I just had a great run out on the Long Trail. I pushed hard and was able to be very present for a good amount of the time I was out there. As I jostle quickly around the car to change my clothes, so I can get back to the office. I have about an hour. Not just to get back to the office and get ready for work, but to eat and try to replenish my fluids to offset the inevitable arrival of an uninvited guest. This guest always seems to leave me questioning whether or not I should do the things that brings him knocking on my mental/physical door. Who is this uninvited guest you ask?
You see, I know that for the first hour after I push myself on a run I get to feel that triumphant “YES!” That feeling of being able to conquer the world and do everything that I need to get done for work! This feeling is brought upon by the wonderful chemical cocktail of hormones that’s released after some good, hard physical training. And this wonderful feeling lasts roughly an hour. In this hour I eat and rehydrate as best I can, hoping this will diminish the impact of my fatigue showing up, but it won’t stop fatigue from getting in my muscles, my bones, and more importantly…my head.
He (Fatigue) will be there when I get to the office. I have two hours before needing to see patients, and, as I get my computer out to do work on, say, this blog (really? Sure), Fatigue will stretch out on my treatment table, his little tired and stringy arms behind his head, and start talking in my ear…
Fatigue – Always thought that blue chair you’re sitting in was awfully comfortable.
Me – No, I have to get this blog done before patients –
Fatigue – I just asked Procrastination (another gem; one of Fatigue’s friends) and he said you’d have plenty of time at lunch if you just wanted to nod off for a while…
Me – Well last time I did that, I didn’t get the work done at lunch, and I ended up staying up late to get –
Fatigue (lazily rolling onto his stomach, now talking through the hole in the head-rest on the table) – Have a little faith in yourself, man. Jeez. A little nap and you’ll be refreshed and ready to go for patients, your coaching–you’ll be all set!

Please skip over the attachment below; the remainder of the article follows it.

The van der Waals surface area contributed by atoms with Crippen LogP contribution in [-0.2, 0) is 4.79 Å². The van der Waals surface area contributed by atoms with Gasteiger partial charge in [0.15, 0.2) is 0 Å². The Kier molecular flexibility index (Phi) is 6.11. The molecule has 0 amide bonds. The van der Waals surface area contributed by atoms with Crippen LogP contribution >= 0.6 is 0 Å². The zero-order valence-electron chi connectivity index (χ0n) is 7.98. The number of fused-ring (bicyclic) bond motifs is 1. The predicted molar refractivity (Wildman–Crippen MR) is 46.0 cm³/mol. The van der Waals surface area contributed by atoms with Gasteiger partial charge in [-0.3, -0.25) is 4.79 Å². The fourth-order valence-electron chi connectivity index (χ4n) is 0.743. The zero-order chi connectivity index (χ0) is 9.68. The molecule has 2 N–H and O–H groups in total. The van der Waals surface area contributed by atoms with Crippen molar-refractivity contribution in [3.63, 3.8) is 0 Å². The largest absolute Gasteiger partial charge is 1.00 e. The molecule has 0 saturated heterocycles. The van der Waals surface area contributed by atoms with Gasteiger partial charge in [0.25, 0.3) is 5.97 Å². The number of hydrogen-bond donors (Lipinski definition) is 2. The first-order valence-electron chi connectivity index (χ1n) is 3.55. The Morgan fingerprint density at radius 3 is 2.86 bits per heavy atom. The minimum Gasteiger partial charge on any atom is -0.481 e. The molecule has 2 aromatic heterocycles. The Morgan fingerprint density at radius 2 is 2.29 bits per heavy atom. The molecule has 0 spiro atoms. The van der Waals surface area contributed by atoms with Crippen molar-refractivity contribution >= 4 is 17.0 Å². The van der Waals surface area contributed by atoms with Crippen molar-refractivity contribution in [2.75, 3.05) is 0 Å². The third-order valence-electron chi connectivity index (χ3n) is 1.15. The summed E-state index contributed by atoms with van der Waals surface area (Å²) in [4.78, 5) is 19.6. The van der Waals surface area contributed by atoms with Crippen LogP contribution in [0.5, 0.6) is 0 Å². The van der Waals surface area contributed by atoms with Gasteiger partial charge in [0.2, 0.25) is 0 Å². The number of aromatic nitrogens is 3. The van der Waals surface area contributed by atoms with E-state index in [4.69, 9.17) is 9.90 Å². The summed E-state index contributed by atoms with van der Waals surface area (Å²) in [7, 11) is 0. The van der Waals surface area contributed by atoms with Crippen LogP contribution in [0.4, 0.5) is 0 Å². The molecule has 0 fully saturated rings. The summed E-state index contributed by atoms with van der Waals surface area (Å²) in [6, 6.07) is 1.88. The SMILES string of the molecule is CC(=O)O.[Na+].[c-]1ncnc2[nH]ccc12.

Maybe I’ll go to the library (I’m trying to ditch him, Fatigue that is). I can’t of course. He is embarrassed to be seen with me in public (or maybe that’s me…). But even if I can’t close my eyes in the library, Fatigue has lots of friends (Procrastination you met earlier), that can hang out with me while I try to avoid him. Anxiety, Worry, and Overwhelm… They usually come to the party once the time has passed where I could have been most productive and am scrambling to make things work. Fear usually comes to my brain and reminds me that if I do the actions that will tire me out, well…all those uncomfortable emotions I just mentioned will come to greet me with Fatigue later on.
The truth is I can’t ditch, out-run, or simply hide from any of my feelings. ALL emotions must have their moment, even the uncomfortable ones. If I have an important talk to give, and have the urge to run 20 miles beforehand, a low-grade fear is helpful in showing me that running AFTER the talk might be the better option. So, if we don’t want to demonize certain emotions, or repress them deep down in us…there is another option. A simple little word that may not be able to stop these ‘unwanted emotional guests’ from showing up at our door, but can free us from self-judgement, and allow us to stand behind our actions
Simply put, our perspective is a particular attitude or view we choose to take about something. Something like our emotions. Like fatigue.
How could a change in your perspective on fatigue empower your actions?
Fatigue is a signal telling you that you’ve made a great effort on your behalf. Now it’s something to welcome rather than avoid. Working with a bit of fatigue or anxiousness becomes a challenge instead of an obstruction.
Fatigue in the gym, in a race, or at your job means you are working hard. Pushing. Stretching your capacity to grow and take on a greater load. When you train your physical body and feel fatigue, you do this most of the time without question. Imagine if you applied that same perspective to your mental work!
Fatigue means improvement is on its way. Count on it. Those moments where you’re fatigued and still move forward help you grow your ability to trust in yourself. To take in and own the well-earned confidence that comes with pulling yourself up by your mental-emotional bootstraps and moving forward regardless of whether you’re exhausted or not.
I’ve taken out the computer and started working with Fatigue resting comfortably on my treatment table. He’s taking a nap, and to be honest, I’m glad to have his company. If he wasn’t here, I would be gaining a lot less confidence in myself for getting my head around this work at the moment and coming out with a solid blog. We’ve all had uncomfortable emotions join up with us when we need to give our greatest efforts. I would love to hear some of the ways you have tweaked your perspective so as to have your emotions work for you instead of against you. Please comment below.